Christianity is a monster that wrecks lives. It infiltrates the body and tears families to pieces. On the flip side, Christianity also creates a sort of camaraderie between those who have been affected.
Wait… that’s exactly what I said about cancer in my last post. Yet, depending upon where you are standing, it is entirely accurate. Because, like with cancer, it effects people in different ways.
Before I lose you, let’s look at so-called Christian groups in the world today. If we’re talking ugly, the first thing that comes to mind is Westboro Baptist Church. Those guys are an easy target. They carry large, inflammatory signs, and they carry them at inappropriate places. But we’ll leave them alone for now, since they get blasted all the time. And remember, Jesus loves them.
How about the rest of the Baptists? You’ve got Faith Baptist, Southern Baptist, First Baptist, Second Baptist, maybe Baptist Holiness, and even Barbecue Baptist, and that’s not even mentioning the Presbyterians, Methodists, Lutherans, Catholics, and every other sect of Christianity that is convinced that they are doing it right. (For the record, Pentecostals are the best.)
What about those “well-meaning” people who blow up abortion clinics in Jesus’ name? They claim to be Christians, though the fruit leads me to believe otherwise.
Jesus didn’t die so that we could blow up abortion clinics, hate gays and soldiers, and buy our own kingdom in Houston. Tweet this!
On the flipside, what do you do with guys like Joel Osteen, who preach a gospel of excess and personal gain? That’s not the Jesus I know and love. He’s an easy target, too. He’s so smooth and fancy, and he’s very public. He’s also better suited for the self-improvement circuit than any true Bible-believing church I’ve seen, but he says he loves Jesus and is a Christian, though sometimes the fruit he bears and sells make me have questions.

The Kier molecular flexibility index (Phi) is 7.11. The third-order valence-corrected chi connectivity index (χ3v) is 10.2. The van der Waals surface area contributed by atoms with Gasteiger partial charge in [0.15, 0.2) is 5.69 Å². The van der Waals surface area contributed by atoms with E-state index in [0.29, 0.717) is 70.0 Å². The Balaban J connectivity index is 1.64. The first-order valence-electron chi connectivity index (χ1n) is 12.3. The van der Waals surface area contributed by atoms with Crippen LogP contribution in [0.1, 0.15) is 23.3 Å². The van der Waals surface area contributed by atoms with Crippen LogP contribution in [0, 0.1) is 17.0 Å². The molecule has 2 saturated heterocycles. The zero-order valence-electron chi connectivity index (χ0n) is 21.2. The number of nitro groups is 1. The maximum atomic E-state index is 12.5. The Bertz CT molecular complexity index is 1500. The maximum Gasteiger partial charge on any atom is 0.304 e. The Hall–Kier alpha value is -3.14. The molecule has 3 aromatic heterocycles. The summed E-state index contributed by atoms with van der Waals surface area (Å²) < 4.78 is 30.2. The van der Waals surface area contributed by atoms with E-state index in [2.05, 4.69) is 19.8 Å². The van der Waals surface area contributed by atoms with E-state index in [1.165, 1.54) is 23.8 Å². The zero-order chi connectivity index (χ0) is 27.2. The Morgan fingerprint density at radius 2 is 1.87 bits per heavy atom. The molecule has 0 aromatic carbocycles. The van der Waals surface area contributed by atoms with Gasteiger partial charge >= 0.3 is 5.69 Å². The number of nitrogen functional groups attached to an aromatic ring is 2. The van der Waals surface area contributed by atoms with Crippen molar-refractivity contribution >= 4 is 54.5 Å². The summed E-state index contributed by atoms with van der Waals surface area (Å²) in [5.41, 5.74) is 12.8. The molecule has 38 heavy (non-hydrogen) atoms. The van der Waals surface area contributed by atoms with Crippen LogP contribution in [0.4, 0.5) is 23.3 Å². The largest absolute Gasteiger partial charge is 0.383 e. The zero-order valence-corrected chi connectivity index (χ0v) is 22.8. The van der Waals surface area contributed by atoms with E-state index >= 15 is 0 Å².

It’s not just me. A lot of people have issue with these prosperity gospel types, and rightfully so. Obviously, the internet isn’t as full of Bible scholars as the angry Googlers would like to think, but people outside the church have a pretty good grasp on at least some parts of Jesus’ life.
He helped people, especially the poor. He loathed organized religion, and railed on Pharisees regularly. Also, he died on a cross.
But for what? So we could blow up abortion clinics, hate soldiers and gays, and buy up a veritable kingdom in Houston? No wonder people think Christians suck.
That’s the problem with the broad brush. While we all fall under the umbrella of Christianity, we certainly don’t believe or behave in the same ways. A finer brush is required to paint us all as individuals. We can’t all be lumped because we read the same book on Sundays.
But what am I, an adherent to Christianity, supposed to do? I’m not those guys. Not even close. But I’m not responsible for Joel Osteen. When I make my answer to God someday, it’s going to be about me, and specifically what I did with Jesus.
We will are responsible for our own sins. Osteen will not suffer for my sin, nor will I suffer for his. Neither of us are required to suffer at all if we accept that Jesus already took our beating.
We talk much of the blood of Jesus covering our sins, and that we are under the blood of Christ. In this instance, take the biggest brush you can find and slather that all over me. There is nothing good in me. I want only Him to be visible.
It is my hope that we the people use the narrow, detail brush, but my prayer that God hits me with the broad one.